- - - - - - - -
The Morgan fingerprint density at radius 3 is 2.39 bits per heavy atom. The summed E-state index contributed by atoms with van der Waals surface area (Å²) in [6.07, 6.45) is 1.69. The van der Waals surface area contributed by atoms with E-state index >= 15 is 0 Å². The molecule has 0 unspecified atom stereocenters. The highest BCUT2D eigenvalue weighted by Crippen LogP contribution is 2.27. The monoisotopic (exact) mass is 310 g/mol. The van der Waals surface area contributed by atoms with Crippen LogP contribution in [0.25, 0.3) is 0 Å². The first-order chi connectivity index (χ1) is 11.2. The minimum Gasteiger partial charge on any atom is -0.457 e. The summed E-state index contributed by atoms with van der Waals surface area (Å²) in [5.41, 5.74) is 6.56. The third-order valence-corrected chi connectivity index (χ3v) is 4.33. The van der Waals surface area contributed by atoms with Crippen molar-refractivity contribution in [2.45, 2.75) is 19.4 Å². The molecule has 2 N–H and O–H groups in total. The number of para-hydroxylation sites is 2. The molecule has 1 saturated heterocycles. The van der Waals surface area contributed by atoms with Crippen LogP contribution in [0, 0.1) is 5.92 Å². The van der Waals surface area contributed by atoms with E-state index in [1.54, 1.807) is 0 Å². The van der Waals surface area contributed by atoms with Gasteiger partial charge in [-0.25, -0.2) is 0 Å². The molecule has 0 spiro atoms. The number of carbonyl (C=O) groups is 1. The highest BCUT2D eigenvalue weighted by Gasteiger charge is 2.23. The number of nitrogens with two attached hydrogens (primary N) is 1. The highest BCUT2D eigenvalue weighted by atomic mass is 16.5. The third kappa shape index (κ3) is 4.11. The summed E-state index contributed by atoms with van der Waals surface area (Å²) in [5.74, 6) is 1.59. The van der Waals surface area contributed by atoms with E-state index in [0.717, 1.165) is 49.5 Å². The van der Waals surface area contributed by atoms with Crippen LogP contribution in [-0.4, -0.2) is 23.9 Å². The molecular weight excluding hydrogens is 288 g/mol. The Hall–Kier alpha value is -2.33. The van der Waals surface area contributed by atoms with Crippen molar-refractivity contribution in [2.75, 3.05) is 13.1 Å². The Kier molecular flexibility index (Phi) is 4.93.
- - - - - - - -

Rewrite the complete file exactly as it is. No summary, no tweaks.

The Morgan fingerprint density at radius 3 is 2.39 bits per heavy atom. The summed E-state index contributed by atoms with van der Waals surface area (Å²) in [6.07, 6.45) is 1.69. The van der Waals surface area contributed by atoms with E-state index >= 15 is 0 Å². The molecule has 0 unspecified atom stereocenters. The highest BCUT2D eigenvalue weighted by Crippen LogP contribution is 2.27. The monoisotopic (exact) mass is 310 g/mol. The van der Waals surface area contributed by atoms with Crippen LogP contribution in [0.25, 0.3) is 0 Å². The first-order chi connectivity index (χ1) is 11.2. The minimum Gasteiger partial charge on any atom is -0.457 e. The summed E-state index contributed by atoms with van der Waals surface area (Å²) in [5.41, 5.74) is 6.56. The third-order valence-corrected chi connectivity index (χ3v) is 4.33. The van der Waals surface area contributed by atoms with Crippen molar-refractivity contribution in [2.45, 2.75) is 19.4 Å². The molecule has 2 N–H and O–H groups in total. The number of para-hydroxylation sites is 2. The molecule has 1 saturated heterocycles. The van der Waals surface area contributed by atoms with Crippen LogP contribution in [0, 0.1) is 5.92 Å². The van der Waals surface area contributed by atoms with E-state index in [1.54, 1.807) is 0 Å². The van der Waals surface area contributed by atoms with Gasteiger partial charge in [-0.25, -0.2) is 0 Å². The molecule has 0 spiro atoms. The number of carbonyl (C=O) groups is 1. The highest BCUT2D eigenvalue weighted by Gasteiger charge is 2.23. The number of nitrogens with two attached hydrogens (primary N) is 1. The highest BCUT2D eigenvalue weighted by atomic mass is 16.5. The third kappa shape index (κ3) is 4.11. The summed E-state index contributed by atoms with van der Waals surface area (Å²) in [5.74, 6) is 1.59. The van der Waals surface area contributed by atoms with E-state index in [0.717, 1.165) is 49.5 Å². The van der Waals surface area contributed by atoms with Crippen LogP contribution in [-0.4, -0.2) is 23.9 Å². The molecular weight excluding hydrogens is 288 g/mol. The Hall–Kier alpha value is -2.33. The van der Waals surface area contributed by atoms with Crippen molar-refractivity contribution in [2.75, 3.05) is 13.1 Å². The Kier molecular flexibility index (Phi) is 4.93.